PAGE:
The American Idol season is heading into its final stretch (Wednesday & Thursday, 7 p.m., Fox), but it's not the must-see TV of yore. Ratings are dropping, rival singing competitions are coming on strong, and the last half-dozen winners have been nondescript. We've been around the block too many times to buy into the finalists' personal journeys, which we now know will likely culminate in touring Broadway musicals, at best.
The series' decline makes you understand why it decided to play the novelty card by hiring Nicki Minaj. She wasn't placed on the judges' panel to offer perceptive observations about singing, but to catfight with Mariah Carey, wear Halloween wigs and make outrageous statements. She earned her paycheck right out of the gate when she told a contestant: "I wanna skin you and wear you."
The problem is, even viewers who found this comment amusing probably tired of Minaj-style idiocy after a few weeks. And where does that leave the series? It's now gone as far as it can as a novelty attraction while losing respect as a showcase for serious vocalists.
Don't look now, American Idol, but Nicki Minaj just skinned and wore you.
Al Madrigal: Why Is the Rabbit Crying?
Friday, 10 pm (Comedy Central)
Al Madrigal is one of The Daily Show's best correspondents, and he confirms his comic credentials in this excellent standup special. Madrigal has an understated style, telling long-form stories from his life as a husband and dad. The titular rabbit is a tattoo on the neck of a scary-looking L.A. gangster who doubles as his son's pee-wee football coach. Madrigal freaks out when he meets the coach for the first time, imagining that the tattooed tears signify some horrible gangland rite of passage. "Why is the rabbit crying?" he whispers urgently to his wife. "Why is the rabbit crying?!"
You never find out, but it's not hard to figure out why the audience is laughing.
Monday, 8 pm (National Geographic)
The new science series offers insights into the human mind using experiments and games. In this week's episode, host Jason Silva presents a lively examination of fear - why we experience it and how it works. Silva consults with a "dread specialist" (yes, that's an actual job title) about the mysteries of the amygdala, which responds to danger signals in the environment. Horror filmmakers are well versed in exploiting the amygdala, as when they use high-pitched music. It mimics the sound of a baby in distress - a frequency guaranteed to freak us out, thanks to evolution.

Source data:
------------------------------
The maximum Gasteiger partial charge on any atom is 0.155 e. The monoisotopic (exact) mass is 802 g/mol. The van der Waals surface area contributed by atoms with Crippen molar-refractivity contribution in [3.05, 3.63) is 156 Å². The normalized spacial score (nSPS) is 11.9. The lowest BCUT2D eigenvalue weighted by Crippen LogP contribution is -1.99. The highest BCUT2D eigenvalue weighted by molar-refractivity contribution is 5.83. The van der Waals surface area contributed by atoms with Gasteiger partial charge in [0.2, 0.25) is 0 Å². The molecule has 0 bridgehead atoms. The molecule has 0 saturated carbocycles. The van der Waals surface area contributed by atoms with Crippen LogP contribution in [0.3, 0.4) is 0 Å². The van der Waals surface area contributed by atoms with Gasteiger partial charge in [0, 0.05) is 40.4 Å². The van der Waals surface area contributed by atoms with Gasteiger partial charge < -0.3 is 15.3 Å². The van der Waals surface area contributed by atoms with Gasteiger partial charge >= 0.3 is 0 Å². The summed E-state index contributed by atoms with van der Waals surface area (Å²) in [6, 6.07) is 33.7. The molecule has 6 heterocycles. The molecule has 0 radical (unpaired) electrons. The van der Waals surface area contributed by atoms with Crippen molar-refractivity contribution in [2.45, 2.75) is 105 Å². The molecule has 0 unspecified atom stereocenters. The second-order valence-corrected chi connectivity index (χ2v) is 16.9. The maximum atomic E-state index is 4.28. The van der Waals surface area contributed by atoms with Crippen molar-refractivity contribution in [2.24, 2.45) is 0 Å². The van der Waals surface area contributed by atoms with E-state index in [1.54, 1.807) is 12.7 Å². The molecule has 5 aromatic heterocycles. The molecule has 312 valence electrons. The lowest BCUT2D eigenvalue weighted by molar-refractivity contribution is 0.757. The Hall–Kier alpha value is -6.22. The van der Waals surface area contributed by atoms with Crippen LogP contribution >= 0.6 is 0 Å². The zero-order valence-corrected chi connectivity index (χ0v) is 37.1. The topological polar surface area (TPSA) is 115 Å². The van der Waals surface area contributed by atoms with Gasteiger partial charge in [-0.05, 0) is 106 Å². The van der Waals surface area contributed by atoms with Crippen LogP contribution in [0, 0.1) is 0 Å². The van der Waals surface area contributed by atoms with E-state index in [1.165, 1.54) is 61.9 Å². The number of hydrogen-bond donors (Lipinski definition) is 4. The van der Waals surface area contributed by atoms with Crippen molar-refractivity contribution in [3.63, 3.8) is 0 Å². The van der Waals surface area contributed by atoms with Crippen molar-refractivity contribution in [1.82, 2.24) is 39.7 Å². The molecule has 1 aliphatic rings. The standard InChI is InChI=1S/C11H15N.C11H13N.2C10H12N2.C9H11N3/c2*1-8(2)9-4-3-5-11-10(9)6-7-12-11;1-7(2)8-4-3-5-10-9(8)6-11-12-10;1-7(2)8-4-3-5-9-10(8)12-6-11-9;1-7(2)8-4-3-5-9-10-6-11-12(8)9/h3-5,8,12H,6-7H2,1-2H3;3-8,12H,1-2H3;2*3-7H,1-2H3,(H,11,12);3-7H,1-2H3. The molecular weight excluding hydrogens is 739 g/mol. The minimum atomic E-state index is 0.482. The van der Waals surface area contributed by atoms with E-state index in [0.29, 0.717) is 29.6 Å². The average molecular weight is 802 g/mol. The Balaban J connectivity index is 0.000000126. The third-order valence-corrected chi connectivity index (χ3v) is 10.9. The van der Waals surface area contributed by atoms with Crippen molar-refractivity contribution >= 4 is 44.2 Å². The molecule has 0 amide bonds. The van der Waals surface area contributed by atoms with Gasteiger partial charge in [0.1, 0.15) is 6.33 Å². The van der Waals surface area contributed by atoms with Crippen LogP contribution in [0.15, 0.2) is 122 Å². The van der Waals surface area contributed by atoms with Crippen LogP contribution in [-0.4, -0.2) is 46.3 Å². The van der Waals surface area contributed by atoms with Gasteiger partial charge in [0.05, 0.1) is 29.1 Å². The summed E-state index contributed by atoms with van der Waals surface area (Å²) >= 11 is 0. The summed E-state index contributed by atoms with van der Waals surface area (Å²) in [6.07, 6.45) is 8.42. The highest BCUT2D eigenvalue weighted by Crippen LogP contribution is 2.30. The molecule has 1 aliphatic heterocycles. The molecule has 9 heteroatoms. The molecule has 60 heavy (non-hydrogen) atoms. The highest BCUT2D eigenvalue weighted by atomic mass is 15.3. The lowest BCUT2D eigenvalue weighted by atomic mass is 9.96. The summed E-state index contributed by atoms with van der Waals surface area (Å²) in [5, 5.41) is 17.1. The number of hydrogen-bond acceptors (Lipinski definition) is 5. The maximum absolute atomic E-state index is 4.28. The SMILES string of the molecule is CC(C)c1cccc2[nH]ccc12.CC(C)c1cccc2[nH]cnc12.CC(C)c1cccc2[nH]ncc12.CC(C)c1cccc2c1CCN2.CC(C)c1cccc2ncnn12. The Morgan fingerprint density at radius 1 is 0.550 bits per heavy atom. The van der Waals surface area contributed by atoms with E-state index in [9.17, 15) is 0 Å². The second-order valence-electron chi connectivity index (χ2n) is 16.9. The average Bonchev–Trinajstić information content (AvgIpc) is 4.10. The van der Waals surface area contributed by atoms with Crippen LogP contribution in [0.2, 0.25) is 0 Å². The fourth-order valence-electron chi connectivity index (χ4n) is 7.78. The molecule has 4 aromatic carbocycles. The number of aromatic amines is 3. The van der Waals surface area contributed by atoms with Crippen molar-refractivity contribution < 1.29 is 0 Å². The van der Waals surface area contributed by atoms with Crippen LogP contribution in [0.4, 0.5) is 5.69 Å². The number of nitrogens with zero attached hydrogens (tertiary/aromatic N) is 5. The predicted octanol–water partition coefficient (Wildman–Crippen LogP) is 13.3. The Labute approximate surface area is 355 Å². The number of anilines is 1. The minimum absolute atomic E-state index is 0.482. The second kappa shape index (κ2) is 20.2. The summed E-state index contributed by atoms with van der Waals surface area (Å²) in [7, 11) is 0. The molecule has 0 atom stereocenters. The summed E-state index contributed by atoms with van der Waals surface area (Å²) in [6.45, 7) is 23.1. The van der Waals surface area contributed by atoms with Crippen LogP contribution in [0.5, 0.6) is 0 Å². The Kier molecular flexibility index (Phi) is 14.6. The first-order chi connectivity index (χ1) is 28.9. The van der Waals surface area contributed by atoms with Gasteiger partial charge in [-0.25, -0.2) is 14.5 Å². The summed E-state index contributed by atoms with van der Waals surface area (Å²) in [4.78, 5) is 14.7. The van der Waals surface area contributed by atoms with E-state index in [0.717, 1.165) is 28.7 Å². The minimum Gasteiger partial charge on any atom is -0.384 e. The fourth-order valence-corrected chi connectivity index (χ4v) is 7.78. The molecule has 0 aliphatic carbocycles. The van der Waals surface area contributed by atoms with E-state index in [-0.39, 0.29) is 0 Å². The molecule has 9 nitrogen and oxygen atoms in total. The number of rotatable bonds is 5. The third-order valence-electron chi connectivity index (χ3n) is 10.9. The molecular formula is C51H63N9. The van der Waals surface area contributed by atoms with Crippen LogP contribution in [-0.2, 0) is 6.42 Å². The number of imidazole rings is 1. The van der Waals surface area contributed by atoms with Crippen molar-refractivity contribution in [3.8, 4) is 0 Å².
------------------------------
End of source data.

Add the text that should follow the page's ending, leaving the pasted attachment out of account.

The episode has given me new respect for my own fearfulness. Silva points out that our hard-wired response to danger helps us survive not only as individuals, but also as a species. Fear of the dark, he says, led to the invention of the light bulb, just as fear of disease has led to cures.
Maybe I'll be a dread specialist when I grow up.
Who Gets the Last Laugh?
Tuesday, 9 pm (TBS)
Each week, three celebrities compete to see who can devise the funniest candid camera prank for unsuspecting citizens. The winner of the contest gets $10,000 to donate to a favorite charity.
In this week's episode, the pranks cooked up by Aries Spears, Natasha Leggero and Andy Dick are cruel and indefensible...not to mention hilarious. In Spears' segment, a locksmith is set up to look like he's robbed a jewelry store, with the police (i.e., actors) showing up to scare him to death. In Dick's segment, a hairstylist is made to think she's accidentally dyed a bride's hair blue and ruined her wedding. A better man than I would have turned off the TV in disgust, but I was laughing too hard to act responsibly.
I'd feel much better about enjoying Who Gets the Last Laugh? if I knew the winners were donating their earnings to a charity for traumatized victims of celebrity pranks.
Tuesday, 9:30 pm (MTV)
In this new series, a group of smart, witty, raunchy young women share their candid views on a variety of topics. A spinoff of MTV's Guy Code, it's a peek inside the female mind for those (like me) who've never been inside one before. Male viewers would be well advised to take notes.
On the subject of the dance floor, for example, one commentator explains how a guy can break into the seemingly impenetrable circle of women dancing in a group: "The only thing he needs to do is buy me an Appletini and tell me he likes my shoes." Duly noted!
We also learn about the female approach to friends-with-benefits. One ironclad rule, apparently, is that women should never do anything with an FWB that Bella did with Edward in the Twilight movies. That includes staring deeply into his eyes or lazing with him in a field of flowers.
Now if you'll excuse me, I'm off to order an Appletini.